I am actually in favor of cutting back l'chaim's, sheva brachas, and gifts but $75 seems to me to be a bit too unrealistic of a budget for a party, even at Costco.

rosie said...

as far as gowns, I have seen many brides, as well as their mothers and sisters borrow from gemachs and most frum newspapers and community links papers have ads for used gowns if someone wants to buy a gown. If a family buys a gown, it often gets loaned out to friends and family members so I don't think that the designer gown that costs thousands just to rent is the "norm" in every community. We should not portray every Orthodox girl as "needing" a brand new designer gown because that is far from true.
I also wonder what the poor would feel like if they were told that they should make a wedding with crackers and herring rather than hope for better. I would really have to admire anyone who wanted to remain in such a community, since there probably would be people who could help make it a nicer affair. Their devotion to Hashem and his Torah would be an inspiration for everyone but that would be a huge nisoyin for many people.

Avi Greengart said...

Well, I certainly agree with this "Rosie." Anyone know what happened to the old "Rosie?"

rosie said...

I asked a rabbi when I saw some community members raising money for what appeared to be a bit more of a fancy wedding than what I thought that the community should provide. His answer was that the mitzvah of hachnassas kallah was a very lofty mitzvah and that if the community was capable of meeting this couple's emotional needs in this way, then it was certainly praiseworthy, even if the community would not be able to do the same for future couples. That shut me up.
We can't, as a community, fault people for wanting more than pickles and herring at a wedding celebration. We must, as a community, come together to set norms and standards that everyone can live by.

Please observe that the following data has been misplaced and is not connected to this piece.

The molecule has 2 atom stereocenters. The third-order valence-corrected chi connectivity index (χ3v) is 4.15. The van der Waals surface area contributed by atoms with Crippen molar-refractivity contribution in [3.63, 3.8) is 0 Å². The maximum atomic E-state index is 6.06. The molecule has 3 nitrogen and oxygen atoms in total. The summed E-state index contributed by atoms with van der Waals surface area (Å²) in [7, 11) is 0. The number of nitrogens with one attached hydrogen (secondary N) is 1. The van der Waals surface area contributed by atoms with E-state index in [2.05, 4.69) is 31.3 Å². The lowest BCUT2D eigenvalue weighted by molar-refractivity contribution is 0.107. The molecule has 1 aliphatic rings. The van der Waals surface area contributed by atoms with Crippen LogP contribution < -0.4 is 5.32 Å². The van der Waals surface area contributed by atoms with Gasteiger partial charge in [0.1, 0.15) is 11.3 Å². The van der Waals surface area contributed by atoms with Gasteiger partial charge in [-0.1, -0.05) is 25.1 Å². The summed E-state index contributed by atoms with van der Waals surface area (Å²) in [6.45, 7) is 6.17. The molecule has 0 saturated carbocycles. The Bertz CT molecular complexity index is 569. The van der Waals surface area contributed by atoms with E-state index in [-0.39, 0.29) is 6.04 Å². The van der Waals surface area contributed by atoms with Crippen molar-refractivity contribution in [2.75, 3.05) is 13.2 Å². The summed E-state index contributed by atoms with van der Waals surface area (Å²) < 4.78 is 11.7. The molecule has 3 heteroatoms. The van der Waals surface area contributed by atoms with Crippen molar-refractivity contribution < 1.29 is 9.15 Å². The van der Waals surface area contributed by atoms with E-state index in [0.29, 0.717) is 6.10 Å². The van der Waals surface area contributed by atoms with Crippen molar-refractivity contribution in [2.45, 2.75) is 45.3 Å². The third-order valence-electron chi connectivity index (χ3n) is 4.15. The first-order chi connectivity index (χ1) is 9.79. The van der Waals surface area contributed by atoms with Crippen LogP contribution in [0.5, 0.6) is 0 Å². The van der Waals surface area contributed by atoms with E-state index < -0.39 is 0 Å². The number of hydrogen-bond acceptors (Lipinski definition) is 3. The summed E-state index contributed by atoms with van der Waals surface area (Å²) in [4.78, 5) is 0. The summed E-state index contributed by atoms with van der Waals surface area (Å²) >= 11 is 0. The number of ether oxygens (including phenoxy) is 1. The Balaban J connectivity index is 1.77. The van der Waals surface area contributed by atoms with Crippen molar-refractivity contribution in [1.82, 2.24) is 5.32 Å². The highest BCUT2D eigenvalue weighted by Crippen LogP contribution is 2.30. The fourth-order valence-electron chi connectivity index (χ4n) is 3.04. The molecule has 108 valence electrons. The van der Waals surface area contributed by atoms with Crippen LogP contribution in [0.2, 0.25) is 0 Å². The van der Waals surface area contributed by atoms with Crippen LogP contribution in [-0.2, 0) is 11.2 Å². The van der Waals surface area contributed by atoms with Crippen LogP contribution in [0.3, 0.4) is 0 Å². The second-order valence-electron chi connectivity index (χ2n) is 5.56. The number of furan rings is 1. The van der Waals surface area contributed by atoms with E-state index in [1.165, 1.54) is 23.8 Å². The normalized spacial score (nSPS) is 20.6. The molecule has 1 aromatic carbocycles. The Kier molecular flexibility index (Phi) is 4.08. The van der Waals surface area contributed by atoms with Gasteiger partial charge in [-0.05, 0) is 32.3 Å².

Dave said...

We must, as a community, come together to set norms and standards that everyone can live by.


Orthonomics said...

I don't think the approach is to set standards for all. There will always be people who simply can't afford anything more than city hall.

A more successful strategy is to simply bring the standard down and make all options from "cake and punch" followed by a modest family to a more normative wedding to be considered ordinary. No everyone has to do the same thing.

Those of us who do have more to work with should lead the way and make more modest affairs.

At the time that the Agudah put out their wedding takana, which never caught on to say the least, there were some who complained it would hurt vendors and their parnassah. I thought it serving a greater good to lower the standard. But I don't think it would be right to impose a standard that threatens vendors immediately. Just open up a wedding within the means to be the standard. For some that will be a dessert type reception. For others, a more standard wedding.

Zach Kessin said...

I think we need to teach people to have enough backbone to say "I can't afford that". Howe we can get there I have no idea.

rosie said...

what I meant by a standard is that if a person needs tzedukah help from the community to make a wedding, the community needs to decide how to help so that everyone who needs help can get help within the boundaries of what the community can give. It is a valid use of tzedukah money to help with weddings expenses. This is the mitzvah of hachnassas kallah and it is a time-honored mitzvah and is not consider squandering community money. Obviously, those who are not coming to the community for help can do whatever they choose. I think that it would be very wrong to tell someone that because they could not afford full tuition, that they were not entitled to get married anywhere except city hall or serve anything more than bread and herring.
Zach, tzedukah exists because there are needs, both physical and emotional, that others can meet for those who can't afford something. I don't see why a person who is getting married has to be made to suffer and if some of you would have been just as happy getting married in ordinary clothes and eating pickles and herring, then you are truly unique. Many people would feel very grieved at having to get married that way because weddings have been celebratory occasions since time began.

Anonymous said...

Rosie: No one is saying that weddings should be sardine and crackers or that the community shouldn't help the truly poor have a nice, dignified wedding. The problem isn't the truly poor who accept assistance for a celebration. The problem is those who have the $50,000 wedding instead of the $20,000 wedding (not exactly herring and crackers) and then in a few years are looking for scholarships when they could have saved some money to be self-sufficient. The problem is that weddings, with all the presents and accoutrements, have gotten over the top. The expenses for luxuries are sucking up tzedakah dollars that could go to far better causes.